Challenges to the Geneva Conception
Similar to the life of the Hague law, the Geneva law was challenged by subsequent occupants and by emerging new concepts.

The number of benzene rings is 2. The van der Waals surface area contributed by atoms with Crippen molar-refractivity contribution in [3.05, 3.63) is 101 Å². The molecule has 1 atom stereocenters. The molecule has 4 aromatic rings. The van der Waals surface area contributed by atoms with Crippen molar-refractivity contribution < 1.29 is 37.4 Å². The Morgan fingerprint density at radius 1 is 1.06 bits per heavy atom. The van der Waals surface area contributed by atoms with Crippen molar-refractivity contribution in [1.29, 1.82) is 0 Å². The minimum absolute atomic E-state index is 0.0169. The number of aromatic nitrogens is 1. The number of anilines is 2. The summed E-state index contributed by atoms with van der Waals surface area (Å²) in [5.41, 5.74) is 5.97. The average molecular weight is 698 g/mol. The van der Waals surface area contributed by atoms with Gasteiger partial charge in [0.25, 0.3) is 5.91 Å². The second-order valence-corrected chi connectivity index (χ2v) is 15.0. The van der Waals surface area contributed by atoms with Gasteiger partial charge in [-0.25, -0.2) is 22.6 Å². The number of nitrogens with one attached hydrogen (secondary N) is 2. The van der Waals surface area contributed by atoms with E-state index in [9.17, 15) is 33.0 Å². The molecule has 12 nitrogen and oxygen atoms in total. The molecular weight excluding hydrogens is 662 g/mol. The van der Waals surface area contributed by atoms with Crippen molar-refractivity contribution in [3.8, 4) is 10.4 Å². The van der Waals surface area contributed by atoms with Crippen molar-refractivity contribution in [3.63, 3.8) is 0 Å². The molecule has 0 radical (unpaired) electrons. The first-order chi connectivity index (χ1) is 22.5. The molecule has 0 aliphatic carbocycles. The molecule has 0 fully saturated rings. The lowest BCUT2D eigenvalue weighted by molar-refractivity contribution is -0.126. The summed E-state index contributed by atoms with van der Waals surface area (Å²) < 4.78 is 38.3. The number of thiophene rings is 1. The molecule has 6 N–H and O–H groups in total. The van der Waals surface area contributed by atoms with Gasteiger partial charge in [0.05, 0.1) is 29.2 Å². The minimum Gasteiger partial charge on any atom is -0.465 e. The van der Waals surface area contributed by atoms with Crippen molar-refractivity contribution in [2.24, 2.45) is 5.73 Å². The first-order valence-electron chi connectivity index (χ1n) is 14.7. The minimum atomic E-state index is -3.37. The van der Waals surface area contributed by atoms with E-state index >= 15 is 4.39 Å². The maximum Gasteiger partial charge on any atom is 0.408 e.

Human Rights A strong claim for upholding human rights in occupied territories has been advanced since the 1970s. Despite resistance to this idea based on doctrinal purity,29 this claim was widely accepted. This position has been espoused by the UN General Assembly,30 by the UN Human Rights Committee,31 and by the European Court for Human Rights.32 That human right law may complement the law of occupation in specific issues seemed a widely accepted proposition. What have been less clear were those areas of potential conflict between the norms. To what extent, for example, may the occupant limit or withhold political rights of the occupied population. Civil and political rights receive extensive treatment in human rights instruments, yet are ignored by the Fourth Geneva Convention and the Additional Protocol I of 1977. Realistically, one cannot expect occupants to endanger the security of their forces for the purpose of allowing local residents to enjoy political rights that are usually granted in democracies in peacetime. If the political process is lawfully halted for the duration of the occupation, the suspension of political rights would seem to be a sensible consequence. In the interplay between the conflicting interests, the law of occupation concedes that certain civil and political rights will from time to time be subjected to other concerns. Ultimately, as in other cases, the occupant is required to balance its interests against those of the occupied community. Thus, as hostilities subside, and security interests can permit, the occupant could be expected to restore civil and political rights. Under such circumstances, the human rights documents may well serve as guidance for reestablishing civil and political rights in the occupied territory.